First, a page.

The government noted on Monday that, as per the information provided by the Reserve Bank of India, there were 2,623 unique borrowers classified as wilful defaulters, with an aggregate outstanding of Rs 1,96,049 crore by scheduled commercial banks till the end of March 2023. The data is for borrowers with aggregate exposures of Rs 5 crore and above.
Minister of State for Finance Bhagwat Karad, in a written reply, informed the Lok Sabha that, as per inputs received from the RBI, the primary regulatory objective behind allowing wilful defaulters to enter into compromise settlements is to enable multiple avenues for lenders to recover the money in default without much delay.
“Further compromise settlement is not available to borrowers as a matter of right; rather, it’s a discretion to be exercised by lenders based on their commercial judgement,” he stated.
In October, the RBI turned down a request made by banks to defer the implementation of the ‘Framework for Compromise Settlement and Technical Write-offs’ by at least six months. After issuing the circular on June 8, the regulator came out with an explainer, stating that the provision enabling banks to sign compromise settlements in respect of borrowers categorised as fraud or wilful defaulters was not a new regulatory instruction. It had been the settled regulatory stance for more than 15 years, it said.
Later in September, the RBI came out with a draft master directive on the treatment of wilful defaulters, wherein it suggested a mechanism for the identification and classification of wilful defaulters. As per the draft, the lender shall examine the ‘wilful default’ aspect in all accounts with an outstanding amount of Rs 25 lakh and above, or as may be notified by the Reserve Bank of India from time to time, and complete the process of classification or declaring the borrower as a wilful defaulter within six (6) months of the account being classified as non-performing.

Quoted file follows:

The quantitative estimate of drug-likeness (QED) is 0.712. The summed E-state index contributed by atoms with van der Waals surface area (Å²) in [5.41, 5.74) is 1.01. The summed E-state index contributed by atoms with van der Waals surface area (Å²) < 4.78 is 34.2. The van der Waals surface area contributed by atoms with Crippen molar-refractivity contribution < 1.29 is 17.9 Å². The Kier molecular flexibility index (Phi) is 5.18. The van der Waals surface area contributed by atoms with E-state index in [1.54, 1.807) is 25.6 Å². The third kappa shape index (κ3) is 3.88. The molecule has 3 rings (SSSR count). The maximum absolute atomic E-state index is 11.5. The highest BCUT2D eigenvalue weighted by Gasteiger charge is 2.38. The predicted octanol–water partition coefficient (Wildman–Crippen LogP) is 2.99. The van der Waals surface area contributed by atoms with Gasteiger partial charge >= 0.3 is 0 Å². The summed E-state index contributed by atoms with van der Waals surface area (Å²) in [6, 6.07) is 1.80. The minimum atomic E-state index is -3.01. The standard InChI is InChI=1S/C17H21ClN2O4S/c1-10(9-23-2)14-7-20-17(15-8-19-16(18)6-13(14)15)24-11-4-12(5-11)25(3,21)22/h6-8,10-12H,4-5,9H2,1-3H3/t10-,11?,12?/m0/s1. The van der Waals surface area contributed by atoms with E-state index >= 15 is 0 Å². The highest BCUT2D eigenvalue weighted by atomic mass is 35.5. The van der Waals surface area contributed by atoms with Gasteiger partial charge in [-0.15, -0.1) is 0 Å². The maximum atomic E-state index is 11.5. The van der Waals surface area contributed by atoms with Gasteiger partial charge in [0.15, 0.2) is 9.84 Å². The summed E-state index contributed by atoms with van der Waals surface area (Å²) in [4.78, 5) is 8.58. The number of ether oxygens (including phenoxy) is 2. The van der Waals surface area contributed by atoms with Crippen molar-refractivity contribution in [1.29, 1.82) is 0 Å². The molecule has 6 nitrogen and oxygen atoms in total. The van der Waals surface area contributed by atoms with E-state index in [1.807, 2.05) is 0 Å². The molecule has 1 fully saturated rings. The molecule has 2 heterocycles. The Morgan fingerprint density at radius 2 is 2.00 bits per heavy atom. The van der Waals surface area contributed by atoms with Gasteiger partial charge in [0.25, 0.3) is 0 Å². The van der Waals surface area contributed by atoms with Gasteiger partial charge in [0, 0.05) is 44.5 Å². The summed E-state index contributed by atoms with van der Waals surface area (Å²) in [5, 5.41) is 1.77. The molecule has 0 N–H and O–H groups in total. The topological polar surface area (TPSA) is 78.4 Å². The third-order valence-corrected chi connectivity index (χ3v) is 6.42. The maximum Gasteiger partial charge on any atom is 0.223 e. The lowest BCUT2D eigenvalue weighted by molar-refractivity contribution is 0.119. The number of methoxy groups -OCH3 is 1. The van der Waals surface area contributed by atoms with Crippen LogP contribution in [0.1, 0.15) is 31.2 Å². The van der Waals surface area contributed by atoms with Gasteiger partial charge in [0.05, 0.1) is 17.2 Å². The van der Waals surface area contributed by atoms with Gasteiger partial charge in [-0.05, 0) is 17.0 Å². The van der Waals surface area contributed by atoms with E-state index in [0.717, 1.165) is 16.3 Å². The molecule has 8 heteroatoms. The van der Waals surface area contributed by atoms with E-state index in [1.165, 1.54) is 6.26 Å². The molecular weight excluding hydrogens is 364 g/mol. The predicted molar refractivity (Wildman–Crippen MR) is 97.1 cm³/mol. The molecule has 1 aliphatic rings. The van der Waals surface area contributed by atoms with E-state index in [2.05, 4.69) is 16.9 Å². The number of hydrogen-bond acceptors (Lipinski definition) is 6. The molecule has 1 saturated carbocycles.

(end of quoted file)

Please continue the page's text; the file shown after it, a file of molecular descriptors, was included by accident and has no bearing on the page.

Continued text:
In response to another question, he stated that commercial banks have collected an aggregate amount of Rs 5,309.80 crore as panel charges, including penalty charges against delay in payment of loans, during the financial year 2022–23.
Karad further informed the Lok Sabha that, as per the RBI’s inputs, the Central Payments Fraud Information Registry (CPFIR), a web-based payment-related fraud reporting solution, has been put in place by the RBI as of March 23, 2020.